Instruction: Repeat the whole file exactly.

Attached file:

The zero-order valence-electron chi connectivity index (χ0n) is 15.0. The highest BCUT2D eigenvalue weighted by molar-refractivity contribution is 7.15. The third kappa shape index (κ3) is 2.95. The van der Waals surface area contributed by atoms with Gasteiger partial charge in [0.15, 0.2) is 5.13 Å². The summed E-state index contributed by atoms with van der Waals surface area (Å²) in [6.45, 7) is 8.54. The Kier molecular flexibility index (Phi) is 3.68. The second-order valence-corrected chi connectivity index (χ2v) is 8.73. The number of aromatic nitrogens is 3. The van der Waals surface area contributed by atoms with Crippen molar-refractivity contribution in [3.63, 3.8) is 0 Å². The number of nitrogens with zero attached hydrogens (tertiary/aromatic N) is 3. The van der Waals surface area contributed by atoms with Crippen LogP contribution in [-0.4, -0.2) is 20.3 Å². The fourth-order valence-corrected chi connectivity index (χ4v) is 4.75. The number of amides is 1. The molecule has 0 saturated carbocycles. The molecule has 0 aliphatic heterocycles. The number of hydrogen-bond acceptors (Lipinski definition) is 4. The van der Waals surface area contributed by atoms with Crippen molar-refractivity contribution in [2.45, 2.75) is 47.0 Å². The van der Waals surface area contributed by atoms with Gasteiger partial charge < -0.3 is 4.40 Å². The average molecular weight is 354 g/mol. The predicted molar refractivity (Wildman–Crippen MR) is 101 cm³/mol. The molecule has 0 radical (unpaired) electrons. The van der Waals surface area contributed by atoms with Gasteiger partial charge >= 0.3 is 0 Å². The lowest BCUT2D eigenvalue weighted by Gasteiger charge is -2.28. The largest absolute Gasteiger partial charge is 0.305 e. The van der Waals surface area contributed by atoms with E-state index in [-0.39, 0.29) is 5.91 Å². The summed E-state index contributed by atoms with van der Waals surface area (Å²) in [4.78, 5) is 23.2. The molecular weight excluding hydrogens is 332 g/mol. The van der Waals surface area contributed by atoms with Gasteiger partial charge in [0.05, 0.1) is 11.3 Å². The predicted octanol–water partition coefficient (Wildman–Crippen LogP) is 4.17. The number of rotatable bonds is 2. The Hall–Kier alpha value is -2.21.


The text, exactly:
The zero-order valence-electron chi connectivity index (χ0n) is 15.0. The highest BCUT2D eigenvalue weighted by molar-refractivity contribution is 7.15. The third kappa shape index (κ3) is 2.95. The van der Waals surface area contributed by atoms with Gasteiger partial charge in [0.15, 0.2) is 5.13 Å². The summed E-state index contributed by atoms with van der Waals surface area (Å²) in [6.45, 7) is 8.54. The Kier molecular flexibility index (Phi) is 3.68. The second-order valence-corrected chi connectivity index (χ2v) is 8.73. The number of aromatic nitrogens is 3. The van der Waals surface area contributed by atoms with Crippen molar-refractivity contribution in [3.63, 3.8) is 0 Å². The number of nitrogens with zero attached hydrogens (tertiary/aromatic N) is 3. The van der Waals surface area contributed by atoms with Crippen LogP contribution in [-0.4, -0.2) is 20.3 Å². The fourth-order valence-corrected chi connectivity index (χ4v) is 4.75. The number of amides is 1. The molecule has 0 saturated carbocycles. The molecule has 0 aliphatic heterocycles. The number of hydrogen-bond acceptors (Lipinski definition) is 4. The van der Waals surface area contributed by atoms with Crippen molar-refractivity contribution in [2.45, 2.75) is 47.0 Å². The van der Waals surface area contributed by atoms with Gasteiger partial charge < -0.3 is 4.40 Å². The average molecular weight is 354 g/mol. The predicted molar refractivity (Wildman–Crippen MR) is 101 cm³/mol. The molecule has 0 radical (unpaired) electrons. The van der Waals surface area contributed by atoms with Gasteiger partial charge >= 0.3 is 0 Å². The lowest BCUT2D eigenvalue weighted by Gasteiger charge is -2.28. The largest absolute Gasteiger partial charge is 0.305 e. The van der Waals surface area contributed by atoms with E-state index in [-0.39, 0.29) is 5.91 Å². The summed E-state index contributed by atoms with van der Waals surface area (Å²) in [4.78, 5) is 23.2. The molecular weight excluding hydrogens is 332 g/mol. The van der Waals surface area contributed by atoms with Gasteiger partial charge in [0.05, 0.1) is 11.3 Å². The predicted octanol–water partition coefficient (Wildman–Crippen LogP) is 4.17. The number of rotatable bonds is 2. The Hall–Kier alpha value is -2.21.